Protests in Hong Kong have entered their 12th week as people have taken to the streets to demand their legislators quash an extradition law proposed by China.
While the law remains in limbo, demonstrations have taken on a wider push for more democratic reform in the city statelet but China appears set to push back and has begun massing troops at the Hong Kong’s mainland border with Shenzhen province. But what exactly is going on?
Hong Kong was partly ceded to the British after the First Opium War in 1842. The remainder of the territory was then leased for 99-years to the British in 1897.
Following the Second World War, the island witnessed a boom in trade, became the world’s most important shipping port and remains a banking stronghold for trade and commerce.
In the early 1980s, as Britain’s hold over the colony was about to expire, UK and China reached a deal in 1984 that would see Hong Kong return to China in 1997, under the principle of “one country, two systems”.
Under the deal, Hong Kong would become a “Sino-administered region”, with autonomy in local affairs, except in the matters of defence and foreign policy.
Hong Kong retains border control authority, has its own legislative authority – or legislative council – and has an active free press. However, these rights, particularly freedom of expression, are under increasing pressure.
According to the BBC, artists and writers say they feel the need to self-censor and recently, a Financial Times journalist was barred from entering Hong Kong after he hosted an event that featured an independence activist.
Rights groups also claim China is using its powers to disqualify pro-independence legislators in Hong Kong’s Legislative Council.
The Legislative Council is a 70-member decision-making body. It consists of 35 directly-elected members, and 35 indirectly-elected members of trade-based organizations.
In 2014, Beijing said it would allow voters to choose their leaders from a list approved by them, but critics called this a “sham democracy.” It was struck down in Hong Kong’s legislature.
The Extradition Bill
In June, China announced an extradition bill that, according to the BBC, will “plug the loopholes” so that the city would not be a safe haven for criminals.
The bill allows extradition requests from the mainland for suspects accused of criminal activities, such as murder and rape. But critics say this could open the door for overreach and would allow Beijing to extradite political dissenters.
“The proposed changes to the extradition laws will put anyone in Hong Kong doing work related to the mainland at risk,” said Sophie Richardson of Human Rights Watch in a statement. “No one will be safe, including activists, human rights lawyers, journalists, and social workers.”
This sparked widespread street protests that at one point Washington Post estimated had swelled to one million people.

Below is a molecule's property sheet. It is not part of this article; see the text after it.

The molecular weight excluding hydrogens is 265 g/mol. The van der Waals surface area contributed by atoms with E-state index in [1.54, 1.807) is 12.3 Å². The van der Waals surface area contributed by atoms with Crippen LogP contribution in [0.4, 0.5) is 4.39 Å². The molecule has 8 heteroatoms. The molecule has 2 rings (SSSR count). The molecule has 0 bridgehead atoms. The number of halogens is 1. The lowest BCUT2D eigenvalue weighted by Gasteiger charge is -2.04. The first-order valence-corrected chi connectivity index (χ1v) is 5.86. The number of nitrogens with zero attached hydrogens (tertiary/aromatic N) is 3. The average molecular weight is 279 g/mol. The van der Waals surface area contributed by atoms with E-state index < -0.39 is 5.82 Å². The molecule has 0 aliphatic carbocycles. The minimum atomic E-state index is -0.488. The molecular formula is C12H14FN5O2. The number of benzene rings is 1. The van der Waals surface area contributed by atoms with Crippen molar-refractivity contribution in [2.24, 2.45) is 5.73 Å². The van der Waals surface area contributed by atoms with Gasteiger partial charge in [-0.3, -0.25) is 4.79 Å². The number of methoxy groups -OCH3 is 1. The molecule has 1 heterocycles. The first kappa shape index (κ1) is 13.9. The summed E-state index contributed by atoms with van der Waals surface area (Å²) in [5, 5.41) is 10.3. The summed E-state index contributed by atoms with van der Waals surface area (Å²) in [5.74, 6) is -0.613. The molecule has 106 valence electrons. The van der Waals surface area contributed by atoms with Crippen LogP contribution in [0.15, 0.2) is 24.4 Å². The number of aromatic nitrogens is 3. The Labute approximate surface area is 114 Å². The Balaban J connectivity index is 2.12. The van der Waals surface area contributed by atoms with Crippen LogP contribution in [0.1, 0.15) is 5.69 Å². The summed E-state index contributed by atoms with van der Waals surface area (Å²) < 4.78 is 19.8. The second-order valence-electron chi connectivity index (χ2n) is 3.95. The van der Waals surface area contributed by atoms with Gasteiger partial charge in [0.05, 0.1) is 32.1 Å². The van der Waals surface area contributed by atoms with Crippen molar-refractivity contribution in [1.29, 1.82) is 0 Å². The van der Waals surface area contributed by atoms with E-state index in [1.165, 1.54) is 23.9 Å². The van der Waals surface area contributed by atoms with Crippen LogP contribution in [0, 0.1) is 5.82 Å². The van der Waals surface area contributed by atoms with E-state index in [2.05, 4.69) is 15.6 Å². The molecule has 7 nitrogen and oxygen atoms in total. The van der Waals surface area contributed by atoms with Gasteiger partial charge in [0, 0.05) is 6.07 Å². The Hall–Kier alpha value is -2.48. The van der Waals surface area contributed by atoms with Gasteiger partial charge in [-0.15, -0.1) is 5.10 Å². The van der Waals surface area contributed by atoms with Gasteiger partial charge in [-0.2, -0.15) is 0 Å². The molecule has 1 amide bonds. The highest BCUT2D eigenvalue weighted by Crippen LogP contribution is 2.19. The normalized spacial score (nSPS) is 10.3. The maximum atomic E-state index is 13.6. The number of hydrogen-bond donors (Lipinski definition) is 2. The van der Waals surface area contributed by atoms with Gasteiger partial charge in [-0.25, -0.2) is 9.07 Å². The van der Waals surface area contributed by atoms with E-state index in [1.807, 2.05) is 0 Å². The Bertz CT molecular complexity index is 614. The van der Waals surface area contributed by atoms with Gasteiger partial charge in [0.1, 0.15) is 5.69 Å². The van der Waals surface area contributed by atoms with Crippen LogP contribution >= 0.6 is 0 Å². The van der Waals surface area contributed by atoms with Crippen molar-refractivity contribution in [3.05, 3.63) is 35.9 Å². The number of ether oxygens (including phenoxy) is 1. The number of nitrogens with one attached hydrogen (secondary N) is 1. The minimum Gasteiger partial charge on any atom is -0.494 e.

The video from the South China Morning Post shows around a million protesters on the streets of Hong Kong.
According to the Washington Post, the protest movement now has five key demands for Hong Kong’s government:
1) To withdraw the extradition bill;
2) To officially retract descriptions of the protests as a “riot;”
3) To drop charges against protesters;
4) To launch an investigation into police brutality during the protests; and
5) “Universal suffrage” to allow Hong Kong voters to directly pick their leaders rather than the current process that includes Beijing’s involvement.
The protest spiralled into an invasion of the Hong Kong Legislative Council, as shown in this video from Channel NewsAsia
On August 5th, a mass general strike ensued that shut down the city and its transportation systems. Disneyland Hong Kong, too, was shuttered during the protests.
On Monday and Tuesday, protesters essentially closed Hong Kong’s airport with sit-ins that forced officials to cancel flights. As of Wednesday, August 14th, the airport is operational.
China is resorting to more desperate measures of enforcing control by bringing in their People’s Liberation Army close to the Hong Kong border. This video from the Guardian shows the border buildup.
The situation is tense, and pro-democracy protesters are calling for international intervention. Requests were made to Democrats and Republicans in the US. Canada also received one.
Canada’s response so far
Foreign Minister Chrystia Freeland, according to the CBC, is trying to work on a solution for Canadians stuck in the region. She is in contact with embassies and airlines to prepare a contingency plan.
Global Affairs Canada now advises citizens to practice a “high degree of caution” if they wish to travel to Hong Kong.
Conservative Shadow Foreign Minister Erin O’Toole, however, suggests Canada should take a tougher stance on Hong Kong and for its residents.
“Canada has deep personal connections with Hong Kong through the 300,000 Canadian citizens who live there and because of the sacrifice of Canadians who died defending Hong Kong in World War II. It is time for the Liberals to unequivocally stand up for human rights, rule of law and respect for the one country, two systems promise made to Hong Kongers decades ago,” he said.